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Lathyrus odoratus, Grandiflora 'Cupani'

Heritage / Heirloom Sweet Pea

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Lathyrus odoratus, Grandiflora 'Cupani'

Heritage / Heirloom Sweet Pea

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Sweet Pea 'Cupani' 2.5gms ~ 30 seeds

£1.45
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The 'original' Sweet Pea, Cupani was first cultivated by a Sicilian monk, Father Francis Cupani, who found this intensely scented wild sweet pea growing near his monastery in 1695.
Francisco Cupani was charged with the care of the botanical garden located in Misilmeri, which is about 15 km or 9 miles from Palermo the capital of Sicily. It is believed that the botanical garden he worked on was attached to the monastery, though it is not ascertainable if the sweet pea plant he recorded was actually grown in the garden or if it was found wild in the surrounding countryside.

Francisco Cupani, recorded the sweet pea as being a new plant in Sicily. This is important as Cupani who was a member of the order of St. Francis in Sicily recorded it in writing, though some say, he may not have been a monk as it has been traditionally believed.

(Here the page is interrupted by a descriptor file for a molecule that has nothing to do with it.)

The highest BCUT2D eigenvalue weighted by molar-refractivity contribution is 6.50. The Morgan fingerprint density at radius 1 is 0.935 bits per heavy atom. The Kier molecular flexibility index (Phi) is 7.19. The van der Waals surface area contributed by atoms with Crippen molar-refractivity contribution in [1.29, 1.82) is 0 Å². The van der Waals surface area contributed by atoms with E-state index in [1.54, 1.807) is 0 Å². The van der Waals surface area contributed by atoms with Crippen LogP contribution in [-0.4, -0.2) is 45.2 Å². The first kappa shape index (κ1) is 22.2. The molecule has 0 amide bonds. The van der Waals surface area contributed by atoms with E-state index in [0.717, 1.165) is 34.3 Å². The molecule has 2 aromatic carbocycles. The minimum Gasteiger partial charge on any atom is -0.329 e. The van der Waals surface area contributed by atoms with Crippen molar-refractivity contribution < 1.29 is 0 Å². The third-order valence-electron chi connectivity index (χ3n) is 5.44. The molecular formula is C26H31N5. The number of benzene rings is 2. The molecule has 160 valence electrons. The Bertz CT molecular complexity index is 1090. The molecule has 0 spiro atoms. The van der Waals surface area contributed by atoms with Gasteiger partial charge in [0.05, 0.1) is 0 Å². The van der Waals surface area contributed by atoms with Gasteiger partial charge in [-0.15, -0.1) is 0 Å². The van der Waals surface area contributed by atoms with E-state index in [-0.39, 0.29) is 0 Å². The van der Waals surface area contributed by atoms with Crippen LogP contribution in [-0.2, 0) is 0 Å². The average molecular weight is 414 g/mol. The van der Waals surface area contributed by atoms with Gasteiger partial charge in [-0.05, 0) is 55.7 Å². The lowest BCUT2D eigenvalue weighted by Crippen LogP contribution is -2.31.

Before Linnaeus simplified plant nomenclature, Francisco Cupani, published in the 1696 a written description of the sweet pea plant. He named the plant 'Lathyrus distoplatyphylos, hirsutus, mollis, magno et peramoeno, flare odoro'.

In 1699, he sent some seeds to a teacher in England and so ‘Cupani’ was the first recorded Sweet Pea to be cultivated. The beautiful deep purple-blue & violet bi-coloured blooms are heavily aromatic and most of the stems bear around three to four flowers.
Though the blooms are smaller than modern hybrids ‘Cupani’ retains the original fabulous fragrance loved by Father Francis. No other sweet peas are this fragrant and it is to this day still sought after.



Sowing:
Sweet peas seeds can be sown indoors in late autumn to early winter into rootrainers or long thin pots. They can also be sown indoors in spring, March to April. Plant out in April to May. Sweet pea seeds can also be sown directly where they are to flower in spring.
If you have a reliable source of John Innes seed compost, or for spring sowing John Innes No 1 potting compost, these will be eminently satisfactory for sweet peas. J.I. Nos 2 & 3 are too strong for sweet peas and should be avoided.